On average, in 2008 people received $799.14, and the highest amount paid in 2009 was $1,105.99.

Every January there may be a cost-of-living increase to the benefit.

CPP Disability Benefits: CPP benefits after age 65

After age 65, you will begin receiving your CPP retirement pension. Your pension amount is usually less than the CPP disability benefits you may have been receiving, but you may also be eligible for the Old Age Security pension and possibly the Guaranteed Income Supplement.

To apply for CPP disability benefits visit the Service Canada web site for an online application kit at http://www.servicecanada.gc.ca/eng/isp/cpp/disabforms.shtml.

CPP Disability Benefits: Waiting period

Once you submit a completed application for disability benefits, Service Canada may take up to 120 calendar days (four months) to reach a decision on eligibility.

Additional information may be requested, which can further delay the decision.

CPP Disability Benefits: And other benefits

CPP Disability Benefits are paid regardless of any other benefits you may be receiving.

CPP provides a benefit to all eligible contributors even if you also receive benefits for income loss due to disability from other sources.

You may receive benefits from a private insurer or a provincial social assistance program while CPP processes your application.

ICBC Accident Benefits will be reduced by the amount of CPP disability benefits you may receive beyond 104 weeks of being disabled and unable to work.

Provincial Disability Benefits

Provincial disability benefits are provided through the B.C. Employment and Assistance (BCEA) for Disabilities Program.

This program includes income support benefits for Persons with Disabilities (PWD) and Persons with Persistent Multiple Barriers (PPMB).

For more information visit the B. C. Ministry and Housing and Social Development website at http://www.hsd.gov.bc.ca/pwd.htm.

Provincial Disability Benefits: Persons with Disabilities (PWD)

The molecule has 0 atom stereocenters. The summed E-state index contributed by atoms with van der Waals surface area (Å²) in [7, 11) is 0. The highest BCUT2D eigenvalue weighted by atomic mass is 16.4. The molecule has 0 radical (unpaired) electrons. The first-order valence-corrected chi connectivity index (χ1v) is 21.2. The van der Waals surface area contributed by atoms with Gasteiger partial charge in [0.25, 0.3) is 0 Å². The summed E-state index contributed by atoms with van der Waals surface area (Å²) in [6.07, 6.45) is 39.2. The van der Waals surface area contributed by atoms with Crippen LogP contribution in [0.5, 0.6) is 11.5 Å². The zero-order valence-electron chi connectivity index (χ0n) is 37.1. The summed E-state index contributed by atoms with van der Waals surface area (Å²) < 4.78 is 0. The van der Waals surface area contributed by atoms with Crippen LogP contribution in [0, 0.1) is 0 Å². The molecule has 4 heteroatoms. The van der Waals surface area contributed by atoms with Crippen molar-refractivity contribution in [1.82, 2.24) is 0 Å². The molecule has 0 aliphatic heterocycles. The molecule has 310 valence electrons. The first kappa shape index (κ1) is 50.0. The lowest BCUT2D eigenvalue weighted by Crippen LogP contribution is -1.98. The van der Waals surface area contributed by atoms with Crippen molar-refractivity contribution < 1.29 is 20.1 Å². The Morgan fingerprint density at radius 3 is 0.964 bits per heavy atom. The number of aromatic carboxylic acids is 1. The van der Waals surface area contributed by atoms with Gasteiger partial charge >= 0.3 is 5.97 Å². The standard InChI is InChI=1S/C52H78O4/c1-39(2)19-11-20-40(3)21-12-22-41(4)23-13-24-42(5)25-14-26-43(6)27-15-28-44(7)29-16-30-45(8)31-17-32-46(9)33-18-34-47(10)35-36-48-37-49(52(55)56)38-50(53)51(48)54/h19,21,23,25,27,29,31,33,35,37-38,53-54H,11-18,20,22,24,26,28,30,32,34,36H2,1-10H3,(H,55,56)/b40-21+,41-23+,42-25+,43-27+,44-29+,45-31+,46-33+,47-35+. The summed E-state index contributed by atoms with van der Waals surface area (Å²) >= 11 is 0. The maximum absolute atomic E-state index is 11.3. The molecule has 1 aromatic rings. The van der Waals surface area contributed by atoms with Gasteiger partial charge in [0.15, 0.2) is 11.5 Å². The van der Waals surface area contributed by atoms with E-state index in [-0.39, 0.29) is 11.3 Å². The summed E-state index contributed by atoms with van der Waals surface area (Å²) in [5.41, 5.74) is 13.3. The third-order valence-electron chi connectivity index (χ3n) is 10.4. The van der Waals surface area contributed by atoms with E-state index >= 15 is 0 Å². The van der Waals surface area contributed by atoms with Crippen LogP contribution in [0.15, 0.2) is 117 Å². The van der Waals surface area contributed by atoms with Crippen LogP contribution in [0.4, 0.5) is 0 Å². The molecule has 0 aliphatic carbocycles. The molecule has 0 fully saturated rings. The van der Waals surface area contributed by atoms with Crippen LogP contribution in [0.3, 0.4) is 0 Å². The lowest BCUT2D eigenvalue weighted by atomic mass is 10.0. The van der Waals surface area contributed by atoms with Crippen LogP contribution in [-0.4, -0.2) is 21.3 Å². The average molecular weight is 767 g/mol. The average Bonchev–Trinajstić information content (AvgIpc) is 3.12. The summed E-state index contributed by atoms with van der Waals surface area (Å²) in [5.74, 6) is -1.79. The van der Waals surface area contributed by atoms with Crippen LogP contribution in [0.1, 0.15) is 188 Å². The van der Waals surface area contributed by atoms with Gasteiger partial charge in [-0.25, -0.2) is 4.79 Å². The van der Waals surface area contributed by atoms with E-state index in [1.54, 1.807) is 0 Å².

Based on the legislation, a person with disabilities is defined as “a person who is at least 18 years of age, with a severe physical or mental impairment that is expected to continue for at least two years”, and who:

  • is significantly restricted in his or her ability to perform daily living activities; and
  • requires assistance with daily living activities from
    • another person,
    • an assistive device or
    • an assistance animal.

Provincial Disability Benefits: Persons with Disabilities (PWD) benefit amount

Based on 2008 amounts, a single individual with disabilities received $531 in support, plus $375 toward shelter payments, for a total of $906 per month. (Benefit payments begin in the month following your designation as an eligible
recipient, which means you do not receive payment for the month in which you are designated a person with disabilities.)

A couple where one partner was disabled received $1,271 per month; and a couple where both partners were persons with disabilities received $1,519.

For current rates, visit the B.C. Ministry of Housing and Social Development website and see the Fact Sheet on income assistance rates at http://www.hsd.gov.bc.ca/factsheets/2004/DisabilityAssist.htm.

Provincial Disability Benefits: Earnings exemption

There is an earnings exemption if you are not expected to become financially independent.

Those receiving PWD benefits who are not expected to become financially independent are entitled to an earnings exemption.

It is not clear how this earnings exemption would affect your eligibility for other benefits and you should seek legal advice before pursuing part-time employment. The monthly limits in 2008 were:

  • $500 for a single individual;
  • $500 for a family where one individual was receiving PWD benefits; and
  • $750 for a family where both individuals were receiving PWD benefits.

For more information on earnings exemptions visit http://www.hsd.gov.bc.ca/factsheets/2006/Earnings_Exemption.htm.